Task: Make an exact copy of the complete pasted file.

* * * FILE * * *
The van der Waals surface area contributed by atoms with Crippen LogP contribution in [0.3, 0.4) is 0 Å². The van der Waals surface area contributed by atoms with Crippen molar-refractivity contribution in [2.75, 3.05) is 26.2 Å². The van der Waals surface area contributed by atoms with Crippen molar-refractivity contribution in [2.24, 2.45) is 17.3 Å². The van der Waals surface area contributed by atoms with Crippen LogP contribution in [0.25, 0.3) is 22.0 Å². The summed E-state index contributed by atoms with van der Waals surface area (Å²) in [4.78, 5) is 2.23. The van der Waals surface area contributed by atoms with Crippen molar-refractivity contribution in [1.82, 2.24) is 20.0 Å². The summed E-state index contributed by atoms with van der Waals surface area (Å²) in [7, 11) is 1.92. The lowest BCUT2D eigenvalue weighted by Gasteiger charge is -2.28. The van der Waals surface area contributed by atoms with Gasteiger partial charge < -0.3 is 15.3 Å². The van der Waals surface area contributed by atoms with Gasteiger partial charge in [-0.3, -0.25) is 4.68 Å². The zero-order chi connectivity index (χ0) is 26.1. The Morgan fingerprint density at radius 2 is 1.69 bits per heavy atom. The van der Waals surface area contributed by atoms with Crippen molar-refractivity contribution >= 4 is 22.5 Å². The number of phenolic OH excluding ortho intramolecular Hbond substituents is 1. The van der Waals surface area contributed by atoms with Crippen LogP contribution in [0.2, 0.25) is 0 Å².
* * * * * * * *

The van der Waals surface area contributed by atoms with Crippen LogP contribution in [0.3, 0.4) is 0 Å². The van der Waals surface area contributed by atoms with Crippen molar-refractivity contribution in [2.75, 3.05) is 26.2 Å². The van der Waals surface area contributed by atoms with Crippen molar-refractivity contribution in [2.24, 2.45) is 17.3 Å². The van der Waals surface area contributed by atoms with Crippen LogP contribution in [0.25, 0.3) is 22.0 Å². The summed E-state index contributed by atoms with van der Waals surface area (Å²) in [4.78, 5) is 2.23. The van der Waals surface area contributed by atoms with Crippen molar-refractivity contribution in [1.82, 2.24) is 20.0 Å². The summed E-state index contributed by atoms with van der Waals surface area (Å²) in [7, 11) is 1.92. The lowest BCUT2D eigenvalue weighted by Gasteiger charge is -2.28. The van der Waals surface area contributed by atoms with Gasteiger partial charge < -0.3 is 15.3 Å². The van der Waals surface area contributed by atoms with Gasteiger partial charge in [-0.3, -0.25) is 4.68 Å². The zero-order chi connectivity index (χ0) is 26.1. The Morgan fingerprint density at radius 2 is 1.69 bits per heavy atom. The van der Waals surface area contributed by atoms with Crippen molar-refractivity contribution >= 4 is 22.5 Å². The number of phenolic OH excluding ortho intramolecular Hbond substituents is 1. The van der Waals surface area contributed by atoms with Crippen LogP contribution in [0.2, 0.25) is 0 Å².